• Allison McMIllian

Study shows women sleep better next to dogs


In a study done by Canisius College in Buffalo, N.Y., researchers studied the sleep patterns of women who sleep with humans, cats, or dogs. The study suggested that women sleep better with dogs rather than cats or humans.

The study included 962 women in the U.S. 55 percent of women participating in the study slept in their bed with at least one dog, and 31 percent slept with at least one cat.

Dog owners tended to go to bed earlier and wake up earlier rather than women who had no dogs. Human partners who slept in the same bed tended to disturb one another more often than dogs who slept with their humans. Dogs also made their humans feel more comfortable and secure, the study suggested.

“Dog ownership and its associated responsibilities may cause individuals to adhere to a stricter routine,” researchers said. “Keeping to a consistent sleep schedule may be beneficial to dog owners.”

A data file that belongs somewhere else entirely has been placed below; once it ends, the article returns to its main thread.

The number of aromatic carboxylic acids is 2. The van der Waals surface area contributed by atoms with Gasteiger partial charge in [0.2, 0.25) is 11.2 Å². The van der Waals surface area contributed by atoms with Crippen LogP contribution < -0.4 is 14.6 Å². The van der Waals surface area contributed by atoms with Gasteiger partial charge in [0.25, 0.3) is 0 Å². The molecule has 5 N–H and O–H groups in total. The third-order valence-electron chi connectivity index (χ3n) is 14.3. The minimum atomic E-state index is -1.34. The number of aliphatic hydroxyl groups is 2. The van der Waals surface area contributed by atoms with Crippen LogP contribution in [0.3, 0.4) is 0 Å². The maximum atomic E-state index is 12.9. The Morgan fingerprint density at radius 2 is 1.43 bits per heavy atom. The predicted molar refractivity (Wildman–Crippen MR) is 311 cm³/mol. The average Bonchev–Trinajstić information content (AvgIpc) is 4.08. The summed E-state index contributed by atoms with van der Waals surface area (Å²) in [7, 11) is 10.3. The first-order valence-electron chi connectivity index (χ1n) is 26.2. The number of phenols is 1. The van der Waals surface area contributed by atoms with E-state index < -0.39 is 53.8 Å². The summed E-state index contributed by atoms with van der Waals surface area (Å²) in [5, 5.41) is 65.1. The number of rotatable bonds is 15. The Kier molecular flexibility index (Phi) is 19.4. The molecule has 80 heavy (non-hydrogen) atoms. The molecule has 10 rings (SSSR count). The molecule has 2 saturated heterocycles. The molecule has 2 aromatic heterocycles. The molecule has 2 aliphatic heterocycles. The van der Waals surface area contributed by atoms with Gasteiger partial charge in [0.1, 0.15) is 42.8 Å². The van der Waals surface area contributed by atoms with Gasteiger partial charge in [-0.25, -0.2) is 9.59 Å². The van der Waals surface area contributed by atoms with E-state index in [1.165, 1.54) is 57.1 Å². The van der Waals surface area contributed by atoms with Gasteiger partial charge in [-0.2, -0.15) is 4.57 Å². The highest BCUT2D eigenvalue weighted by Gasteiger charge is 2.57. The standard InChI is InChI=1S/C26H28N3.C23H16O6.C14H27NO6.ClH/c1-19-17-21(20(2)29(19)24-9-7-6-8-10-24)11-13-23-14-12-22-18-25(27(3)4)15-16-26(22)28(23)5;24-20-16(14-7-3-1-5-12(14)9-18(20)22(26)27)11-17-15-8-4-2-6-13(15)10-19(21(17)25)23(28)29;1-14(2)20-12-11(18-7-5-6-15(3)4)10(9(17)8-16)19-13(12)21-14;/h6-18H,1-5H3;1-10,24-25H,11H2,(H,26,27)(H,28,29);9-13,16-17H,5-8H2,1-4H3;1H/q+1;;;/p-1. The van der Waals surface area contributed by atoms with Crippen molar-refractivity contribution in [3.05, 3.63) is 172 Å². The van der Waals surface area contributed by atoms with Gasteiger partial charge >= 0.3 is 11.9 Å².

Cats who slept with their human disturbed them the same if not more than a human partner. Felines also reportedly did not give their human comfort or security like dogs did.

According to Taylor & Francis Online, "Our findings did not show a strong relationship between pet ownership status or bedsharing conditions and sleep quality as assessed by the Pittsburgh Sleep Quality Index (PSQI), although according to this measure, a high percentage of study participants did experience sleep quality deficits."

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